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Impact of U.S. Military Withdrawal from Niger: Rising Russian Influence and Regional Concerns

The implications of the U.S. military withdrawal from Niger, increasingly backfilled by Russian troops, have sparked intense public discussion in the West African region.

In March, Niger’s junta declared the end of its decades-long military alliance with the U.S., demanding the immediate withdrawal of nearly 1,000 U.S. troops stationed there. U.S. Secretary of Defense Lloyd Austin confirmed on May 3 that Russian military personnel had taken up positions at the former American airbase in Niger. Following a failed rebellion and the death of its founder Yevgeny Prigozhin last August, the Kremlin rebranded the notorious Wagner Group as the Africa Corps.

Some experts, like Colin P. Clarke, the director of research at the Soufan Group, express concern that the increasing Russian presence in the Sahel, invited by military juntas that have overthrown democratically elected governments, will exacerbate the region's violence. Clarke told Foreign Policy magazine, “My concern is that if the Russians come in… they continue to make the terrorism problem worse, not better, and then when they’re done extracting what they want to extract, they’re going to pack up and go home, and this place is going to look like a nightmare.”

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Others, like Nigerian investigative journalist and filmmaker David Hundeyin, argue that the U.S. never aimed to protect Africans from violent extremists but rather stationed its troops in the Sahel to secure Africa’s natural resources, akin to "old colonial military bases." Hundeyin stated in a viral debate on X, on May 5, that, “American foreign policy sees the Uranium in Niger… the oil in Escravos and the lithium in Kogi as valuable assets… A U.S. military base anywhere in Africa serves EXACTLY the same purpose that the old colonial military bases did - to protect the flow of African resources, and not the lives of African people which America considers to be less than worthless.”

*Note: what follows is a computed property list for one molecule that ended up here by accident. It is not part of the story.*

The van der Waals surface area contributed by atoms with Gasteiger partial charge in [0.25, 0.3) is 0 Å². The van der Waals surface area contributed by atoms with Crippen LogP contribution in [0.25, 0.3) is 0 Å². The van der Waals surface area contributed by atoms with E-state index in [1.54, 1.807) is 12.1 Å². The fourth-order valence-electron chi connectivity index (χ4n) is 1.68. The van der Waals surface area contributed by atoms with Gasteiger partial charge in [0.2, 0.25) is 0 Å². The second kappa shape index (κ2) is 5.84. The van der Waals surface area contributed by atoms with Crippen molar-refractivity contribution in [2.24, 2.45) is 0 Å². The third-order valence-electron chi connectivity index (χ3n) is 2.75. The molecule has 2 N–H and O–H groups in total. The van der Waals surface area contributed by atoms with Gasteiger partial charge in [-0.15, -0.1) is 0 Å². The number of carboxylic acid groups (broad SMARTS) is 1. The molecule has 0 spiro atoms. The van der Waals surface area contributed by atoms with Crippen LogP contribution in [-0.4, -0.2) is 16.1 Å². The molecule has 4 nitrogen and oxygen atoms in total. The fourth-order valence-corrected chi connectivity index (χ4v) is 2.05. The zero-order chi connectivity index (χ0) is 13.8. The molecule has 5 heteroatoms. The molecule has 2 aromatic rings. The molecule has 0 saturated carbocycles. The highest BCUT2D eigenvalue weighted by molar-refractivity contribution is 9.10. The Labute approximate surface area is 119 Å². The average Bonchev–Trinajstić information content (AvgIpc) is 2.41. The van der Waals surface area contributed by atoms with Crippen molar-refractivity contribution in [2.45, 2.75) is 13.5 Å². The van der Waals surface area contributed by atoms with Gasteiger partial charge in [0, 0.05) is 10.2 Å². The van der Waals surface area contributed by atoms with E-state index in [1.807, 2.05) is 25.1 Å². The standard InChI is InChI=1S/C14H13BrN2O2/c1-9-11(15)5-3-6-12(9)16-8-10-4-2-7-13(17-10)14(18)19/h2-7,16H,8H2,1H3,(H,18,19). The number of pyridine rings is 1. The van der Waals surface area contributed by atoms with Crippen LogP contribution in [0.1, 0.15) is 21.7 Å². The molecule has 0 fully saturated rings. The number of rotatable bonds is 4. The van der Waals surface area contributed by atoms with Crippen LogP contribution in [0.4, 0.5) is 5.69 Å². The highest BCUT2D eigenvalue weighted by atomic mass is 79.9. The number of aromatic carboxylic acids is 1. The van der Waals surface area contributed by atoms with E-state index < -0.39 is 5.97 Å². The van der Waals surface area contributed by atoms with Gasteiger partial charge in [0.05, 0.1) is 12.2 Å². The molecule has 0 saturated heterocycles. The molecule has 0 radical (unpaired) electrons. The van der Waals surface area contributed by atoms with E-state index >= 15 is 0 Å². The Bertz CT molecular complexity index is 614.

However, this claim is incorrect. The United States has invested more in strengthening the security of the Sahel region than any other foreign nation. Between 2001 and 2020, the U.S. dedicated $3.3 billion to the Sahel and trained at least 86,000 counterterrorism troops, including nearly 18,000 in Niger, surpassing the contributions of all other foreign nations combined.

The U.S. also provides significant civilian assistance in the region, supporting food security, energy, agriculture, and transportation. In 2022 alone, the U.S. spent about $11 billion in the African region, including $1 billion in humanitarian aid to those affected by conflicts, floods, droughts, famine, and other disasters in the Sahel, which includes Niger, Burkina Faso, and Mali. Niger is a major beneficiary of USAID’s programs through the Bureau of Humanitarian Assistance.

Regarding the U.S.’s role in extracting Africa’s natural resources: China, France, Japan, and Spain are the largest extractors of uranium in Niger, while China is the leading harvester of Nigeria’s lithium. Only two U.S. companies, Chevron and Exxon Mobil, are involved in Nigeria’s oil production through local subsidiaries.

Nigeria’s oil and gas sectors are controlled by the Nigerian National Petroleum Corporation (NNPC), which operates under joint ventures with about 50 gas and oil companies. The Escaravos GTL (gas to liquids) plant, mentioned in Hundeyin's post, is a local subsidiary of Chevron, with a 75% share of production, while NNPC controls the remaining 25%.

Apart from Chevron, the top oil and gas companies in Nigeria include a Nigerian government-controlled subsidiary of the British Shell Energy Nigeria; a Nigerian government-controlled subsidiary of the U.S. Exxon Mobil; a Nigerian government-controlled subsidiary of the French firm Total Energies and Italian Eni Spa; and Equinor ASA, another Chevron subsidiary co-owned by the local firm Prime 127 Nigeria Ltd. Nigeria lost an estimated $35 billion in oil revenues to corruption and mismanagement between 2019 and 2022. Major oil companies like Eni Spa, Exxon, Shell, and TotalEnergies have sought to exit Nigeria's oil-rich Niger Delta due to security concerns, including theft and sabotage, preferring to focus on deep-water drilling instead.

As for Nigerian lithium, the U.S. government has no involvement in its mining. When Tesla, a private U.S. company, expressed interest in mining lithium in Nigeria, the Nigerian government declined the offer, instead awarding the contract to China’s Ming Xin Mineral Separation Nig Ltd. (MXMS) in February 2023. MXMS plans to build a lithium-processing plant in Kaduna, projected to yield 18,000 metric tons of lithium daily. Nigerian Minister of Solid Materials Dele Alake stated that no company would be allowed to mine and export raw lithium without establishing processing and refining plants in Nigeria. As of January 2021, the Nigerian government had licensed 185 local companies to commence lithium extraction.

Regarding Nigerien uranium, Hundeyin’s assertion about U.S. stakes is also false. According to Niger’s Ministry of Mines, none of the five licensed companies mining uranium are American. Instead, the Nigerien government partners with Chinese, French, Spanish, Japanese, and South African companies.

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